Chapter 1: Miss Derick Regrets
I am trying to picture in my very modern mind’s eye how it all might have unfolded way back when in July 1913. In Montreal, Quebec, where I now live, but in the era of shirtwaist suits, Model-T Fords and suffragettes.
The Post-Edwardian era, the Pre-WWI era, the post-Laurier Era in Canada.
The era BBC Radio Four has recently referred to as “The Birth of Now.”
But first I must invoke a be-speckled woman, past middle age, seated in an armchair by the window in a small parlour, in farm country, 100 or so kilometers away.
The woman seems tall and is solidly built, yet trim, with a strong, attractive neck over narrow sloping shoulders. There’s a gentle spray of silver in her mahogany brown hair; her eyebrows are pronounced and arching over a perfectly oval face; she has a nose too large that is slightly hooked, a straight slash of a mouth with nice full lips, and more than a mere spark of intelligence in her large wide-apart, almost doleful brown eyes.
She is sitting alone in the reception room of a relation’s conventional red brick house, a 30-foot long box, no gingerbread on the porch, in a remote corner of the Eastern Townships of Quebec. In Clarenceville, Quebec.
Her gaze is turned toward the picture window that looks out onto a moderately-busy street.
The armchair where she has parked her posterior is part of a three piece walnut parlour suite purchased from the 1900 Eaton’s catalogue, a ghastly plebeian set displaying the over-generous curves and elaborate and clunky carvings popular back in the day.
The suite still has its original upholstery, a floral motif in French silk, with large hairy dark gold blooms on a still invigorating fuchsia background.
10 years with the same home décor is not a long time in farm country where things move so slowly.
The woman vaguely notices that the couch’s covering has faded in a few places, despite great efforts by the housekeeper to shade it from the sun with thick brocade drapes drawn over the picture window that faces West onto the town’s main drag.
This afternoon the drapes are pulled wide open for this visitor’s pleasure.
She, herself, is draped rather conservatively, in a bottle green linen dress in what would be described on the era fashion pages as ‘a smart and serviceable style.’
The top or ‘waist’ is in the ‘mannish’ mode, but ‘in a slightly decorated way’ not nearly as severe as the strictly mannish shirtwaists worn by younger working women these days as a symbol of their emancipation.
There’s even a touch of lace at the top of the bodice.
The sleeves are three quarters and turned up as if in readiness for some kind of hard work.
The skirt is without buttons, pleats, French knots or scallops.
The dress is probably new, there’s no fading at the hem or thinning at the elbows.
This is an outfit that attracts no attention at all. Nor does it detract from the woman’s carefully curated image.
She has chosen to wear dresses like this from intuition.
As a professional woman of a certain age, there are no instruction manuals to show her what to wear.
She is the pioneer, after all, a one-off of sorts, a kind of five-leaf clover of her sex.
A cup of black tea in an exquisite green and gold cup has been placed beside her, on a two-tiered side-table with scalloped edges from the same turn-of-the-century Eaton’s catalogue. There’s a stack of newly-minted journals grazing the green cup: the Botanical Gazette; the Record of Science; the Journal of the Microscopial Society.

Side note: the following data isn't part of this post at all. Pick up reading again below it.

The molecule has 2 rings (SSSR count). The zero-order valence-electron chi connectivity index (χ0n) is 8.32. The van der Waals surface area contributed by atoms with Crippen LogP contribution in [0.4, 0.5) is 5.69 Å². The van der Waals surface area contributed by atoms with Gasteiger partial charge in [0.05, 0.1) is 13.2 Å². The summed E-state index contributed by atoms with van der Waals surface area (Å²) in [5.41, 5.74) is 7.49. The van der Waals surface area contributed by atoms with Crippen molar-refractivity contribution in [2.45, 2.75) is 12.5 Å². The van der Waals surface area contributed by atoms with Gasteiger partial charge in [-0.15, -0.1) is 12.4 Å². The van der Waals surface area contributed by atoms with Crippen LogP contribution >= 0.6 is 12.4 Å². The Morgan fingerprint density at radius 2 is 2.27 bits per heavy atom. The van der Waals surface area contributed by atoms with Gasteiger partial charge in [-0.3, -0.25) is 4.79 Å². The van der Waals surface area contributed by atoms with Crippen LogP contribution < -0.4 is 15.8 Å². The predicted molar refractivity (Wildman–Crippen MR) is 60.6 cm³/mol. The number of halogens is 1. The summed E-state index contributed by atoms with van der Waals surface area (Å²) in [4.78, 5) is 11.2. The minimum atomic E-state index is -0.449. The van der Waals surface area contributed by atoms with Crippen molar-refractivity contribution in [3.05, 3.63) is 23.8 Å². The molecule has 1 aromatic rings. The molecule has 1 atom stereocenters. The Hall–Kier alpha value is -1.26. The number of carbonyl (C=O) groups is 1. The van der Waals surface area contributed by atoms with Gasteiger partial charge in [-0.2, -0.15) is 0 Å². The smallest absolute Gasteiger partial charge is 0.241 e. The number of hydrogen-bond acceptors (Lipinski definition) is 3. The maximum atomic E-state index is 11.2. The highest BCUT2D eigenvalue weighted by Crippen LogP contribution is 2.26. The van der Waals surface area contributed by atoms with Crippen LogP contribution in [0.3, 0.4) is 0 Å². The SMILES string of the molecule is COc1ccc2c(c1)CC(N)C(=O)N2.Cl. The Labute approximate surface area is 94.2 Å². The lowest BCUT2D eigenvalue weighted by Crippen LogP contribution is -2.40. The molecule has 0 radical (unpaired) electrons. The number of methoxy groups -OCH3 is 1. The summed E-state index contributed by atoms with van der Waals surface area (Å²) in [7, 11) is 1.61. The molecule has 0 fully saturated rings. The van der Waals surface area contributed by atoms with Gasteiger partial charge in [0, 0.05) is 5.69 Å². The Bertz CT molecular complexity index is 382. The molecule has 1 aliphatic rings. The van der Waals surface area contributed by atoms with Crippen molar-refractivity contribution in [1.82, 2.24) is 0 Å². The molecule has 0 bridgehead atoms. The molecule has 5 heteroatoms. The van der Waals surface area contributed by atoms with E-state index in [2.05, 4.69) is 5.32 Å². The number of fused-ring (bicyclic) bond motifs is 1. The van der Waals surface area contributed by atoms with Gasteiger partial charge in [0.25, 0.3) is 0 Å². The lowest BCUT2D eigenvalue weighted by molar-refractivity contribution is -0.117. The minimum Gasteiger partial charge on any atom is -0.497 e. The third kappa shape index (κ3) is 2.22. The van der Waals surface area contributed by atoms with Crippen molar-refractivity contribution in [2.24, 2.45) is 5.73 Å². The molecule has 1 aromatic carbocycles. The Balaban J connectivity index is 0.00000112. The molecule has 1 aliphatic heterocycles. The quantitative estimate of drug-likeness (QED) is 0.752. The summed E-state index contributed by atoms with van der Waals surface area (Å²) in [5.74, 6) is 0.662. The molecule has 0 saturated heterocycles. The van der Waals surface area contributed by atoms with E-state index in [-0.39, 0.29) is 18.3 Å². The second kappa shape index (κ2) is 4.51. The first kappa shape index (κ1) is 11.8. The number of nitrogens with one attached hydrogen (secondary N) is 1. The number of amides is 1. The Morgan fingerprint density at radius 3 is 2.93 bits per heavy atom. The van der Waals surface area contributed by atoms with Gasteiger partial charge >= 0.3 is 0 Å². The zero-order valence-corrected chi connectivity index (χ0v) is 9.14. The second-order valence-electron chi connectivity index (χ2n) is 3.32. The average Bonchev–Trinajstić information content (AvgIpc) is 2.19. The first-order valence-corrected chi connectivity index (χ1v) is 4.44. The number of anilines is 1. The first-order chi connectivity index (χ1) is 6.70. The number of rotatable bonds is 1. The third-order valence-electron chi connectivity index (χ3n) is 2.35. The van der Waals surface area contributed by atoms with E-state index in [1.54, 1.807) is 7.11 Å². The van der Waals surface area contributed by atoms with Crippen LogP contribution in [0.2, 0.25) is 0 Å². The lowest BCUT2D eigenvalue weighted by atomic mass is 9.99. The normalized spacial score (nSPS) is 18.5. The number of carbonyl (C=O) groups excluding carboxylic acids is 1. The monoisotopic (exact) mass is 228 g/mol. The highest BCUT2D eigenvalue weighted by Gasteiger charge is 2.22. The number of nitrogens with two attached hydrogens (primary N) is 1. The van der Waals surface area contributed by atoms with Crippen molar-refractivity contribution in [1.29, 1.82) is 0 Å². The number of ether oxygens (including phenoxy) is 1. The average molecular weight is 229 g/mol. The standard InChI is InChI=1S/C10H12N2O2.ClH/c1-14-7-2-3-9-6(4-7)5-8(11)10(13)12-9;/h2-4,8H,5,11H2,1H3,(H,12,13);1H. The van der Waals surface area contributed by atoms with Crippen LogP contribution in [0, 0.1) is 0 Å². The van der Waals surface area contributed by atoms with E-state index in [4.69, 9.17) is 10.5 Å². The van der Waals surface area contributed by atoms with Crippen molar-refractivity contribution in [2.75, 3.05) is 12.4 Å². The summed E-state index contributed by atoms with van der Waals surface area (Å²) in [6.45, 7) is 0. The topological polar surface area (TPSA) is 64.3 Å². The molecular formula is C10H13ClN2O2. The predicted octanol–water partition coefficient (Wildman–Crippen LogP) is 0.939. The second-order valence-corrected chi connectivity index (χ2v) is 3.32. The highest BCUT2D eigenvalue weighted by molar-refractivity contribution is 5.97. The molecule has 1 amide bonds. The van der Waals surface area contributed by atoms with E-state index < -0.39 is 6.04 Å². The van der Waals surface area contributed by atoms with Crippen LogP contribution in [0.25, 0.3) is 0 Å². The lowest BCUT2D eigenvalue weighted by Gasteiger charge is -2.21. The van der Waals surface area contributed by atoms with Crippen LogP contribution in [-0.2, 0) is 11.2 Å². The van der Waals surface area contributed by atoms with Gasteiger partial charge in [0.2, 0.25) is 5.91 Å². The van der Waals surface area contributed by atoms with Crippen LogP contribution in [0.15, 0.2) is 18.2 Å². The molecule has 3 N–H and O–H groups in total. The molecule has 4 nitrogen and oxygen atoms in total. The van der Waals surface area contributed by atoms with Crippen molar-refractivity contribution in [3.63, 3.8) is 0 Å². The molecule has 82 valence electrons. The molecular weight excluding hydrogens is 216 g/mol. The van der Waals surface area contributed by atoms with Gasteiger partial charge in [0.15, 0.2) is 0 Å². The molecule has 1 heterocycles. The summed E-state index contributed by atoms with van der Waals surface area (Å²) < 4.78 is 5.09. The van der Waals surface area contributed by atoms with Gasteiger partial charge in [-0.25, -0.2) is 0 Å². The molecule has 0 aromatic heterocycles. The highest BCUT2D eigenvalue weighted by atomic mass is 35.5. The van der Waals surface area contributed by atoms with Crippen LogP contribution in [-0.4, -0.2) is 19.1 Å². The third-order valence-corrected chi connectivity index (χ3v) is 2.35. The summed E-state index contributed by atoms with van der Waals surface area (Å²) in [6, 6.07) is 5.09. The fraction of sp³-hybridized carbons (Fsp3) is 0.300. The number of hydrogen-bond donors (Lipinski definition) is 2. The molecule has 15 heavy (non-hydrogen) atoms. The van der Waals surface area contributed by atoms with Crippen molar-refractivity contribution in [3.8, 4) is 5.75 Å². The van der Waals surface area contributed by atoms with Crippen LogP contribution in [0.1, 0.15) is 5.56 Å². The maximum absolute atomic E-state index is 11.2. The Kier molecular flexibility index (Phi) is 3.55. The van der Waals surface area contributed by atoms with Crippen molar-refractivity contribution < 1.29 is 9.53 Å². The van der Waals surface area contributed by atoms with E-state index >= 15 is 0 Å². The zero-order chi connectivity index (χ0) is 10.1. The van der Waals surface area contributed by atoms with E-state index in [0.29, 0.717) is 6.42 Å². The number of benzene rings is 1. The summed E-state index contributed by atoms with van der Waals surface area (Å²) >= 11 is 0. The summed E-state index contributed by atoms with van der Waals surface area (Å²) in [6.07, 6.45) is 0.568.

The woman is spending this summer afternoon catching up on her reading: She is a scientist! And a lady scientist, at that!
By all accounts this lady scientist should be in Montreal this day, downtown at Stevenson Hall, presiding over a reception for 300 members of the National League of Women Workers who have crossed the border in support of the striking garment workers.
She is also a social reformer of consequence and THE expert when it comes to working women in Montreal, on the Protestant side, anyway.
She is the person who presented a brief, the year before, at MacDonald College in Ste. Anne de Bellevue, to Mr. Robertson’s Royal Commission on Technical Training and Industrial Education.
“Thirty-three percent of women between 15 and 24 are working,” she soberly informed the esteemed gentlemen of the Commission.
“A woman’s work is the same source of strength and pleasure as it is to man; self-respect is deepened by economic independence and her womanliness is only fully revealed when every power is given opportunity for exercise. But the idea has not been recognized.”
But the men of the Commission, visiting Europe this year, are not interested in working women, she knows this. They want all females to remain in the private sphere, to be trained as middle-class home-makers or, if circumstances dictate, as domestic servants for the wealthier.
The woman has folded open a Montreal Gazette newspaper and placed it on the coffee table in front of her. She turns her gaze from the window to glower at one article in particular.
AMERICAN WOMEN INVADE CANADA. Party of 300 working women spent glorious Fourth of July here, BUT NOT SUFFRAGETTES. Entertained by Local Council.
“Not suffragettes!” The lady is highly irritated. Any chance those Montreal newspapermen can get to take a jab at Mrs. Pankhurst and her ilk – and by extension at herself.
What are they so afraid of?... Ah, she very well knows.
Just last month a large assembly of striking garment workers, mostly women, marched up St. Lawrence Street, led by the all-male Executive of the United Textile Workers of America.
The majority of these marchers were unmarried maids, ”some even pretty” a Gazette reporter smugly noted in his report, but some other marchers were married women with children, and some of these married women were in the back of the parade, pushing babies in perambulators.
But were a mix of magnificent Montreal womanhood, young, middle-aged and old; rich and poor and in-between; mothers, spinsters and childless widows; to march for equal rights in a suffrage parade, say, up Sherbrooke Street, say, passing by the elite Mount Royal Club, where the scions of Canadian industry supped and smoked cigars under a private collection of fine paintings while planning hostile take-overs of each other’s companies, now THAT would be the end of the world.